“What happened?” Athos asked solicitously.

“I’ve been robbed!”

Athos raised his eyebrows. “Did you lose much? They really should try and do something about the number of pickpockets in this city, they’re a public menace.”

D’Artagnan shook his head emphatically. “I’m not talking about a handful of coins. I’m talking about six months’ worth of artefacts from Abydos.”

“Good heavens.”

“I said something a bit stronger than that when I realised, I don’t mind telling you.”

Athos hid a smile. “You’ve been excavating?”

D’Artagnan nodded. “Been out there, on and off most of the year. We’d broken through into a new vault, beneath the Temple of Seti?” He waited for Athos’ nod to indicate he was at least passingly familiar with the works going on at the site, and continued.

“Well, it was just astounding some of the things we were bringing up. The wall paintings alone down there are enough to keep a whole team of scholars occupied for years. But there were whole rooms full of furniture, statures, offerings, practically pristine condition. I was shipping the first consignment back.” D’Artagnan sighed, shaking his head regretfully. “I’m a damned fool.”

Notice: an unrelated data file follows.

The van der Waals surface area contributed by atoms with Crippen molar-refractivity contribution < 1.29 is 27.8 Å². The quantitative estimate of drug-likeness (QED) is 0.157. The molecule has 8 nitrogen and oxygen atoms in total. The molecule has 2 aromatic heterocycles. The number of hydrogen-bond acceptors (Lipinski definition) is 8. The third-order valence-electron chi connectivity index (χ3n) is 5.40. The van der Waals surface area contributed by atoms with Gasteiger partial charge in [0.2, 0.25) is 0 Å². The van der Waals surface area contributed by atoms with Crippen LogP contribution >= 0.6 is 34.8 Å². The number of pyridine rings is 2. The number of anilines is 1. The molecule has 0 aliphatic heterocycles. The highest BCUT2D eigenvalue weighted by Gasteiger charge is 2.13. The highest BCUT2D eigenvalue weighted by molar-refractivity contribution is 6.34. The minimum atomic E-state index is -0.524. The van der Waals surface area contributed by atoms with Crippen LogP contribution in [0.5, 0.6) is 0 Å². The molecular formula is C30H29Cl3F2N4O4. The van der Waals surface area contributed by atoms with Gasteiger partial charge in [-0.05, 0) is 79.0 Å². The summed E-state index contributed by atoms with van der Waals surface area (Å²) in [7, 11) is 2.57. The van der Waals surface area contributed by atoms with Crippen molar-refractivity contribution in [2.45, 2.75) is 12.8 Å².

“You’ve lost something?”

“I’ve lost everything.” D’Artagnan stared mournfully into his coffee cup, then pulled himself together a little. “Well, not everything. But the chests containing the most interesting items. Or should I say the most valuable? Gold plate, jewelled statuary, that sort of thing.”

“Have you told the police?” Athos asked curiously. He could see why d’Artagnan was agitated, but at the same time he seemed oddly fatalistic about it all.

“What’s the point?” D’Artagnan groaned. “I mean yes, I will, I’ll have to file a report in any case, but I don’t hold out much hope of ever seeing any of it again. We’ve been a week on the river, and it must have been switched before we boarded. They’ll be long gone.”